3. Last year I spoke with a realist painter, Kate Holterhoff who then seemed frustrated by what appears to be a very conservative local audience for the arts that rejected the nude. Considering the monumental presence of the nude in realist art, I was surprised to learn of her experience. If I remember correctly, we weren’t sure or at least not convinced that this rejection resulted from her being a woman painting nudes but simply the local audience. Do you paint nudes? Do you sense a similar audience rejection of the nude in realist painting? If so, is this rejection expressed outside of the country as well?
Kate is a good friend of mine and I have a lot of respect for her talents! I think that among many there is a fear of sexuality that is manifested in any naked body. The power of nudity is undeniable and people can have mixed reactions. In general I would say that the art world sees nudity in work as “old fashioned” or conservative. I do paint and draw the nude and I am unashamed to admit my fascination and awe of the human body. I think that the nude figure is a powerful reminder of our shared fears and grandeur.
4. Now to get a bit closer to your work specifically. What immediately struck me and I found most interesting about your work is your interest in domestic settings. Your paintings are often of private settings, presumably in your home. Considering you’ve spent time outside of the country, I’m surprised all of your works are of interior private, domestic spaces. I don’t expect London landscapes, but do you explore more public spaces in your work?
The main reason for this is straightforward. I paint what I know. I seek transformational moments in the places I live my life. I want my paintings to look like a world the viewer knows well, but has never quite seen this way before. I want the works to be enigmatic and distilled. Interiors are indicative of a certain introspective mood that has suited my artistic personality for the last few years.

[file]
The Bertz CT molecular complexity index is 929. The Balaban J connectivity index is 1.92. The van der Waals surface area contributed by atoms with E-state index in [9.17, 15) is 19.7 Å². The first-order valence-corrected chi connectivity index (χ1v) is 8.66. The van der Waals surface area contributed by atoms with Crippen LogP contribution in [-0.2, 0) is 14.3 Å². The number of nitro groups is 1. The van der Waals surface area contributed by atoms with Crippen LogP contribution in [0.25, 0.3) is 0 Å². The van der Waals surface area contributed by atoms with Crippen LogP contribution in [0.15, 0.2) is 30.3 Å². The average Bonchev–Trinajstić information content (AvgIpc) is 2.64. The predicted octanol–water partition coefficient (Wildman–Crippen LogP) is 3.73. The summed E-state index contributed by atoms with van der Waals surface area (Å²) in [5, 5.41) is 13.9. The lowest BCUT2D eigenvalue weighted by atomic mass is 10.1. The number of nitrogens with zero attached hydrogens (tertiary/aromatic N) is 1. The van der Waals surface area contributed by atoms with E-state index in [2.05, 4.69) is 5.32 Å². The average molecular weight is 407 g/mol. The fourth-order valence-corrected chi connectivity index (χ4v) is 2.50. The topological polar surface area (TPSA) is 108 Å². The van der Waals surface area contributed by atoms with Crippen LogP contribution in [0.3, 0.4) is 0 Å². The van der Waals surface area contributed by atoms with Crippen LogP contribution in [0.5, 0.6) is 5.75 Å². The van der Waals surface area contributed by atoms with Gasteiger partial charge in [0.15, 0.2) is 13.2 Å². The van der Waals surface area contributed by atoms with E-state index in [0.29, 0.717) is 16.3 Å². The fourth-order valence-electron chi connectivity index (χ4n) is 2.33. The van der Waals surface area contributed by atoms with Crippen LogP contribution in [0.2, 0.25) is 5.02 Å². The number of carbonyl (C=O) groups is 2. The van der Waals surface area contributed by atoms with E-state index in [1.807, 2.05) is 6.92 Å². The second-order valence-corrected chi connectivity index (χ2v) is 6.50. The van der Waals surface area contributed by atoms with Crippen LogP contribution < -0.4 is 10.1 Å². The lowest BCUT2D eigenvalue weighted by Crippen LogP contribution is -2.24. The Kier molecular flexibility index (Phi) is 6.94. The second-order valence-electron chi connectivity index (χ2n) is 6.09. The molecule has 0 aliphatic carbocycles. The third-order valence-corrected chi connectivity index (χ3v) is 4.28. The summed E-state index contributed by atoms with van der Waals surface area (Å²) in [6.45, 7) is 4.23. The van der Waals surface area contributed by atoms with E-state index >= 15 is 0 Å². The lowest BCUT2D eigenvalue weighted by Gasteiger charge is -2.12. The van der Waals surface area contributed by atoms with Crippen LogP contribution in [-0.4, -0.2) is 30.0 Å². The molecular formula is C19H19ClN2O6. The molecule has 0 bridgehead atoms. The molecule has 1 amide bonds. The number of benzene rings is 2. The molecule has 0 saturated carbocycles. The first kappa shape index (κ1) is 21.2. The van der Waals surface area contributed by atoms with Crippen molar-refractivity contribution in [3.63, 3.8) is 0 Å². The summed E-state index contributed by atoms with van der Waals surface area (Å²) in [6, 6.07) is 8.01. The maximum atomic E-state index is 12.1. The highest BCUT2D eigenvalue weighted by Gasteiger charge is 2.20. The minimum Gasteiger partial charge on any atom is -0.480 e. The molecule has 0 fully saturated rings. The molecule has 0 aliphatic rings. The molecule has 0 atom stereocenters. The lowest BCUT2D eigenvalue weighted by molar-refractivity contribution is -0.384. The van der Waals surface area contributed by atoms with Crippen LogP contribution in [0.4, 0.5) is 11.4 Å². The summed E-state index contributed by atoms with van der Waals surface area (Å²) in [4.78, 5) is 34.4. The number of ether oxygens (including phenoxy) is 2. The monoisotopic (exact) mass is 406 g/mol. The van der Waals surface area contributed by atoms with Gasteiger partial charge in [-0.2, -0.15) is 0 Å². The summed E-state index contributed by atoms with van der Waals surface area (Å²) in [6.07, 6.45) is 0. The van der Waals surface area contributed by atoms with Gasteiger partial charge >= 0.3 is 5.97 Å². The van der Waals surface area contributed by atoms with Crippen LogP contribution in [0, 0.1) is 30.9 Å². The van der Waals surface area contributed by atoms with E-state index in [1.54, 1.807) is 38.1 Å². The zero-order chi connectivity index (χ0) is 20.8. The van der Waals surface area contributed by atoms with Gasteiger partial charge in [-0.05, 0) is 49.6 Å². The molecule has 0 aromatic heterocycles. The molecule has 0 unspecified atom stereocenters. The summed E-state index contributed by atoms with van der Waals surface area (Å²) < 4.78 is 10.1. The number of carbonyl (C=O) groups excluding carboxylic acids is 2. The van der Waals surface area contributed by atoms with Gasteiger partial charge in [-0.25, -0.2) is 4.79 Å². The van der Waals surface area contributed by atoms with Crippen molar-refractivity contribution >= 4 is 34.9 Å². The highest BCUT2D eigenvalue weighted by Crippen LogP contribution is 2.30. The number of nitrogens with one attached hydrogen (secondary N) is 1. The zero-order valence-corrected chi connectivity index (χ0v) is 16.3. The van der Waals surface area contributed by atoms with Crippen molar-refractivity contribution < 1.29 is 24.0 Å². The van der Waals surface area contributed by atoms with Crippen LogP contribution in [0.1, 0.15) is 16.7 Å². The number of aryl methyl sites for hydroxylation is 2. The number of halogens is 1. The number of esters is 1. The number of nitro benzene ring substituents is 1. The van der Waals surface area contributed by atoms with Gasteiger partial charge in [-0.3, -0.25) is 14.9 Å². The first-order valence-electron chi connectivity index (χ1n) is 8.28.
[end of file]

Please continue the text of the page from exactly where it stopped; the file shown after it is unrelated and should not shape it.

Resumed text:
5. Do you find an inspiration or even refuge in the New Leipzig School? For example, I see some comparison between you and Matthias Weischer. You both share the subject of interior spaces and even more abstract emphases of angles and architectural geometries. Perhaps your work is more reflective of what you’ve studied at DAAP. Is there a comparison to be made between you and the German artist or DAAP and the German school?
Totally unrelated to the current school of art at UC, DAAP was founded on Bauhaus principles, and the building is a modernist work of importance. Matthias Weischer is a painter I admire and one of the only Leipzeig painters that holds my attention in any serious way. I like the way Weischer creates space that is recognizable yet fantastic. An artist I admire much more who also did this was Balthus. The problem with most of the Leipzeig painters of skill is that there is a facile empty mechanical quality to their paint. Christian Hellmich is a good example, in that at first glance his paintings are incredible, color, design, texture… but after a few minutes they exist as a husk. You can almost hear him saying “well I slathered the paint on over there, so I need to drag it on here, and this section should be painted with a small brush…” AND THAT’S IT
So many contemporary painters have this relationship to their work. There is an almost sheepish attitude that says “yeah Ill make it flashy, but I don’t really care about what I am painting about and I don’t actually like painting isn’t that ironic?”
Weischer has more of a sense of investment in his pictures, but he also gets a little mechanical, I really like his most minimal and abstract work.
Axis Mundi will open at the Taft Museum of Art on July 31st. The four paintings in the exhibition will be seen for the first time in the Taft’s Keystone Gallery.
I will have an opportunity to talk more with Robinson about the importance of geometry to the artist and its spiritual implications. We will talk about the feeling of transcendence as a main goal in painting and how he achieves this in Axis Mundi. My continuing discussion with Emil Robinson and a review of the show will appear in the next issue of AEQAI.